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Forum, Dec. 4: Public schools’ burden

Published: 12/3/2022 10:20:28 PM
Modified: 12/3/2022 10:20:06 PM
Public schools bear a unique burden

Of course parents should be able to choose where they school their children (“Charter School Students up 14%: Past year’s enrollment grew amid push for choice”: Nov. 26). However, it should be kept in mind that this is more easily affordable as they are better off financially. Parents of greater means have always been able to choose where to school their children.

A school is one center for the moral development of the young — both in activities emphasized in its curriculum (understood more broadly than courses taught) — and in those de-emphasized/excluded, e.g. the current focus on “STEM” curriculum. This consideration includes, willy-nilly, the development of civic morality.

Too often parents fail to appreciate that a school, particularly a public school, inescapably exercises such a function. Private and religion-based schools have no obligation to foster civic morality. But for the public school the fostering — not to say a shared common fostering — of civic morality is at the core of its educational function. It should go without saying that civic morality is to be understood here as consistent with the ideals and practices of a system of democratic government under laws.

It is an ongoing struggle to maintain and to foster this function of the public school, as measured by the struggle appropriately to fund public schooling generally, and thereby to make such schooling a common forum for the development of civic morality.

The social-political commitment to the overall welfare of a community’s children has been substantially fobbed off on the public school, which is specifically tasked with providing for the education of all of a community’s children. No private school is so obligated. Nor, apparently, is a charter school.

One way to view charter schools is to recognize that they represent a middle class default on a commitment to both a common effective education and a location for the development of a commonly shared civic morality.

In view of our current political tribalisms, I believe that this is a matter for urgent reflection, and a change in direction, not only in New Hampshire.

Boris G. von York

Springfield, Vt.

Electric vehicle plan needs tinkering

I have a few comments regarding Vermont’s proposal to end the sale of gas powered vehicles (“Vt. may end gas car sales by 2035: Regulators preparing plan to shift to electric vehicles,” Nov. 23). First, since most Vermonters cannot afford electric vehicles, I believe they will simply purchase replacement gas powered vehicles from surrounding states. So unless the state is going to stop issuing new and renewal registrations for gas vehicles, all this legislation will do is to decrease the number of auto dealerships in the state, along with the associated loss of jobs.

As Vermont continues trying to attract people and businesses, will the state be up front about advising that anyone who moves here may need to replace their vehicles?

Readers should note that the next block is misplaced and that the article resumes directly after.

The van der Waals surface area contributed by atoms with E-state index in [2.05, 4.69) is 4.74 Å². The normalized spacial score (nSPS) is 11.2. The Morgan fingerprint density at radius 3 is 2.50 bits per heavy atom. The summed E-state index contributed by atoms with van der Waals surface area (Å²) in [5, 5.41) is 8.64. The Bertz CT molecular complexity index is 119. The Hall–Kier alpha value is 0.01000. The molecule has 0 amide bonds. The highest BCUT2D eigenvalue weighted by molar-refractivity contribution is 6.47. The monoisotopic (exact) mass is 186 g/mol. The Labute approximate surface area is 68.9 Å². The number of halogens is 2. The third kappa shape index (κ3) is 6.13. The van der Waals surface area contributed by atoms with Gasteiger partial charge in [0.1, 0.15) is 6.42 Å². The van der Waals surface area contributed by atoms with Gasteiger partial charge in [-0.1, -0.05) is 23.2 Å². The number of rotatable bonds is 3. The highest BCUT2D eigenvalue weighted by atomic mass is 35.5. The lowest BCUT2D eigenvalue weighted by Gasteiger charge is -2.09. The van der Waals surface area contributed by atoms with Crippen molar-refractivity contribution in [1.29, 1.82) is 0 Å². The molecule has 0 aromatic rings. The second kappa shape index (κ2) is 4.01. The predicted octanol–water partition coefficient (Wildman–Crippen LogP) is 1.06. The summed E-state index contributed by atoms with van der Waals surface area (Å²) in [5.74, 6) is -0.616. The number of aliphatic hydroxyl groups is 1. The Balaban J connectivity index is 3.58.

I assume that all municipalities, businesses and vehicle rental agencies will have to replace most, if not all, of their entire fleets.

Any goal of replacing all gas-powered vehicles with electric vehicles will require an enormous investment in charging stations, with utility upgrades to supply the increased power needs.

My feeling is that there is a lot more that needs to be discussed about this legislation before it is enacted.

Stephen Raymond


How would Jesus vote, part 2

I read with interest a recent Forum submission (“How Would Jesus Vote?” Nov. 11). After considering how to respond, I prayed and read Scripture on Jesus’ earthly ministry to ascertain how He would respond to a letter that admittedly raises many good points. First, Jesus has no party affiliation and doesn’t favor Democrats or Republicans, as each party holds some positions He would deem unscriptural. He said, “My kingdom is not of this world.” As for social programs, He solved a hunger issue by supernaturally feeding the multitudes so there were 12 baskets of leftovers. Regarding universal health care, He supernaturally healed the sick and on two occasions even raised the dead. He indicated poverty and hunger would be an ongoing reality on earth. Jesus said, “Permit the little children to come unto Me, for of such is the kingdom of God,” but He doesn’t want them prematurely dispatched to heaven via abortion. Jesus was compassionate toward sinners, even telling one woman caught in adultery, “Neither do I condemn you, go and sin no more.” So He takes a negative view of adultery and promiscuity, especially if it results in aborting inconvenient pregnancies.

Jesus valued children so much He would certainly frown on their learning destructive theories and deviant sexual practices in school. He would absolutely disapprove of their abandoning God-given gender orientation to mutilate and disfigure bodies He gave them so they are unable to bear future generations. Since their bodies are “fearfully and wonderfully made,” He would be against polluting them with recreational drugs. He said, “Render unto Caesar what is Caesar’s, and unto God what is God’s,” so he believed in paying legitimate taxes, but since the image of God and their parents is in every child, they are not property of the state to be “educated” in violation of scripture and parental oversight. God’s ways are higher than our ways, His thoughts are higher than ours. Even good secular government makes an inferior substitute for God. If more people invited God’s power into their lives, the result would revolutionize America.

William A. Wittik


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